In view of the role of T cells in OA, attention has been paid to that gut microbiota is involved in the development of OA by influencing adaptive immunity. Gut microbiota dysbiosis can determine the direction of differentiation of primitive CD4+ T cells into effector T cells or Treg cells. The balance between Treg cells and effector T cells subsets Th1, Th2 and Th17 is crucial for immune homeostasis, the imbalance of which can lead to chronic inflammation, including joints (Honda and Littman, 2012) (Figure 5, I). Furthermore, although the role of Tfh cells in the pathogenesis of OA has not been clarified, Shan et al. (Shan et al., 2017) found that the percentages of CXCR5+CD4+ Tfh cells in OA patients were significantly higher than that in the healthy control group. Interestingly, a novel insight showed that the activation of CXCR5+CD4+ Tfh cells could be induced by gut microbiota and bile acid metabolism (Cheng et al., 2022). Segmented filamentous bacteria, a gut-residing specie, has been demonstrated to drive autoimmune arthritis via Th17 cells (Wu et al., 2010), which can be accumulated in the synovial fluid and synovial tissue of OA patients (Chabaud et al., 1999; Qi et al., 2016). So et al. demonstrated that Lactobacillus casei, a probiotic, suppressed rheumatoid arthritis (RA) by down-regulating Th1 type inflammatory responses (So et al., 2008) and the mixture of Lactobacillus casei with type II collagen/glucosamine inhibited the inflammatory activity of synovial fibroblasts or chondrocytes in experimental OA by regulating T cells response (So et al., 2011). LPS, as a MAMP, has been shown to activate TLR4 to cause an inflammatory cascade that releases interferons and inflammatory cytokines, which act as transcription factors to induce naive immune cells to mature (Chen et al., 2011; Chu and Mazmanian, 2013; Kim, 2013) (Figure 5, II). Interestingly, gut microbiota derived ligands differentially skewed the balance of T cells in a mouse model of arthritis that affects joint inflammation and cartilage and bone destruction by stimulating TLR2 and TLR4 (Abdollahi-Roodsaz et al., 2008). Vitamin B and K dependent on the microbiota for biosynthesis have been reported to influence the biology of T cells. For example, vitamin B9, the synthesis of which depend on Bifidobacterium and Lactobacillus, is a survival factor for Treg cells (Kunisawa et al., 2012) (Figure 5, III). Butyrate derived from gut microbiota is conducive to shaping the intestinal immune homeostasis by inducing the differentiation of colonic inducible Treg cells (Furusawa et al., 2013) through enhancing fatty acid oxidation dependent on carnitine palmitoyl transferase 1A (CPT1A) (Hao et al., 2021). Butyrate also promotes the generation of Treg cells by upregulating gene expression of histone acetylation (Arpaia et al., 2015) (Figure 5, IV). Moreover, Hui et al. (Hui et al., 2019) have demonstrated that butyrate inhibits collagen-induced arthritis via Treg cells/IL-10/Th17 cells axis, which also leads us to think whether butyrate could affect OA progression in the same pathway. Collectively, these data indicate that gut microbiota and related products also affect OA progression by influencing the adaptive immunity, particularly the regulation of T cells.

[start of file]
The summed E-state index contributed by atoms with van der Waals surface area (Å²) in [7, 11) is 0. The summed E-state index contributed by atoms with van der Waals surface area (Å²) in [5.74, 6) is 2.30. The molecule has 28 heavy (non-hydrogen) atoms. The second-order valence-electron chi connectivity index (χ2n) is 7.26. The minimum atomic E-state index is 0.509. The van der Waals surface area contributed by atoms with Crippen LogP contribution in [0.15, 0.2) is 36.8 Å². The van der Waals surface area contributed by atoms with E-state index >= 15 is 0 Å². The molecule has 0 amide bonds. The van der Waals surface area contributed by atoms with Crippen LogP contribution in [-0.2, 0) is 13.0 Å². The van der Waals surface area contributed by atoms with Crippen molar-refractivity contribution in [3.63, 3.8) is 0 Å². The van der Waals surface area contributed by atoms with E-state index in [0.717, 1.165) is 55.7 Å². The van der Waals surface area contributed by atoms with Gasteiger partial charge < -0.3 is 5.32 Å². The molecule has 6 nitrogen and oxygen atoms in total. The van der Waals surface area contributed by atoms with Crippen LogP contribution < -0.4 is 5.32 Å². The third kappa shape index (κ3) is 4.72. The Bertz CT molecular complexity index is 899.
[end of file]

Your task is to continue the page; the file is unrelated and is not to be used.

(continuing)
FIGURE 5
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Figure 5 Effect of gut microbiota on the adaptive immunity. I Gut microbiota determined the direction of differentiation of primitive CD4+ T cells into effector T cells or Treg cells (Honda and Littman, 2012). II Lipopolysaccharide (LPS) helped to induce naive immune cells to mature immune cells by activating Toll-like receptor 4 (TLR4) to cause an inflammatory cascade (Chen et al., 2011; Chu and Mazmanian, 2013; Kim, 2013). III Vitamin B9 contributed to the survival of Treg cells (Kunisawa et al., 2012). IV Butyrate modulated the generation and differentiation of Treg cells by up regulating histone acetylation (Arpaia et al., 2015) and enhancing fatty acid oxidation dependent on carnitine palmitoyl transferase 1A (CPT1A) (Hao et al., 2021). IFN, interferon.